We see Cicero’s world through his lens, our picture of the late Republic is indelibly colored by Cicero’s opinions, his thoughts, his feelings. In his own time he was never truly “allowed” into the most elite echelons of the senate despite his talent and intelligence and yet he is our main, sometimes our only, route of access, point of contact, with the Late Republic. He is the definitive voice of his time, and his immortality is largely due to the merit of his writings, his oratory and philosophy which are still admired and adored. In the end, his works brought him more fame than almost any other Roman politician, and I love that by outlasting through his talent and brilliance those who never thought he belonged, Cicero proved his worth and he proved everyone wrong and, in a way, eventually won.

Too few people understand what it means to be humble. Humility doesn’t mean thinking less of oneself or becoming a human doormat. Humility does not mean devaluing one’s humanity. When we are asked to be humble, we are not being asked to beat ourselves up or go on as if we are menial, undeserving, or lesser beings.

Humility does not have to with us…but more to do with others. We are being asked to let go of our pride, the pride that poisons relationships and corrodes reason. We are asked to think of others more (as opposed to our own interests) and recognize truth for what it is (rather than through the lens of our own desires). And it is through this humility that we flourish and grow.

What separates us from the characters about whom we write is not knowledge, either objective or subjective, but their experience of time in the story we are telling. This separation allows us, the storytellers, the power of knowing the whole. Yet, equally, this separation renders us powerless: we cannot control our characters, after the narration has begun. We are obliged to follow them, and this following is through and across the time, which they are living and which we oversee.
The time, and therefore the story, belongs to them. Yet the meaning of the story, what makes it worthy of being told, is what we can see and what inspires us because we are beyond its time.
Those who read or listen to our stories see everything as through a lens. This lens is the secret of narration, and it is ground anew in every story, ground between the temporal and the timeless.
—  John Berger, from “Once through a Lens,” And Our Faces, My Heart, Brief as Photos (Bloomsbury Publishing PLC, 1982)
As a friend of mine put it, “Feeling that something is wrong with me is the invisible and toxic gas I am always breathing.” When we experience our lives through this lens of personal insufficiency, we are imprisoned in what I call the trance of unworthiness. Trapped in this trance, we are unable to perceive the truth of who we really are.

Rebel Arts Photography Initiative

Like many communities in America our neighborhood in Louisville, Ky is rife with guns and violence. As well with a lot of other things that poverty and disregard by the local government brings. They aren’t about providing hope nor. opportunities. But we at Rebel Arts Society are. We are from those streets. We’ve lost friends and family. We found hope in photography. I’m telling our stories through lens. Someone gifting us a camera opened up a creative streak that was dormant and buried about the realities of everyday survival. That gift was paid to us and it’s time for us to pay it forward. We know that times are difficult like always but we have over 12,000+ followers and if we were blessed to get as little as a $1 from most of you all we could easily reach our goal to provide entry level DLSRs to youth under our initiative. And really help shape some young black lives by letting them tell their stories and finding that creative spark. If you can share this and/or donate we would be so thankful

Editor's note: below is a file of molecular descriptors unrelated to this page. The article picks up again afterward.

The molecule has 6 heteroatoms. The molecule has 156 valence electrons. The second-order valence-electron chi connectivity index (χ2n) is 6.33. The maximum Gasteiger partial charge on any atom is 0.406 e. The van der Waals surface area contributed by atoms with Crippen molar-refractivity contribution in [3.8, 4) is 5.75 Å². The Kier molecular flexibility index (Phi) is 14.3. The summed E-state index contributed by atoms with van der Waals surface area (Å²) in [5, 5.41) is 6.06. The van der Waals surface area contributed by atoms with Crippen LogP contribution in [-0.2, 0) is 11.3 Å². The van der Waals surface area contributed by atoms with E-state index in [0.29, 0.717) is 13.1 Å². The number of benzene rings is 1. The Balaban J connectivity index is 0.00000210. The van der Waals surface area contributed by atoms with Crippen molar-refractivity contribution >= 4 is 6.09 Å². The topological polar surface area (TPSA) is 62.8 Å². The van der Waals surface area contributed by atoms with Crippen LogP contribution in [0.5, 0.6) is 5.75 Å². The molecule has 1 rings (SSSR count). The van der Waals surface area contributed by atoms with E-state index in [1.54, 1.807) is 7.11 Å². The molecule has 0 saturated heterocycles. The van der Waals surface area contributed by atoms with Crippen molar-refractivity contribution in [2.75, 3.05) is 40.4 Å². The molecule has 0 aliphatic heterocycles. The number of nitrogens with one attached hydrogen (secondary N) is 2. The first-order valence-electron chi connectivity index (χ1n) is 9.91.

-Rebel Arts Society

They use sexual history as a weapon against minorities. The moment of intimacy that makes cis white men heroes is exactly what is used as a shame tactic for the rest of us.

There is a reason that Donald saying “look at her sex tape!” is an insult. There’s a reason that it’s an attack.

Because the truth is that sex is unavailable for us. Sex - even basic, vanilla sex - has rules we must follow. Women cannot have sampled too many men. Gay girls don’t have “real” sex, and gay men are “perverts”. Hispanic women that have sex are abusing welfare, black men are dangerous. Trans women are either a fantasy or a blight on society, depending on who you ask.

Sex isn’t seen through a lens of our own desires. It’s seen through the desires of men. It’s why anything a man can sexualize, he’s allowed to, but anything he can’t, he makes you feel ashamed about. It’s why breast feeding is “disgusting” but leaking nudes isn’t a crime. It’s why they ask rape victims if they didn’t just “have bad sex”. It’s why tampons are taxed as luxuries and the lawmakers don’t need to know the biological truth of menstruation to make that decision; it’s why tampons are “gross.” It’s why lesbian is a porn category, why men take classes in feminism to get laid rather than learn, it’s why a black man standing next to a white girl is a threat but a white man following someone home is just looking for a date. Why girls are sent home for showing kneecaps and rapists are allowed back on campus. A woman’s sex tape is a deep shame, but the videos of frat brothers dragging around an unconscious girl are just funny and she shouldn’t have drank so much.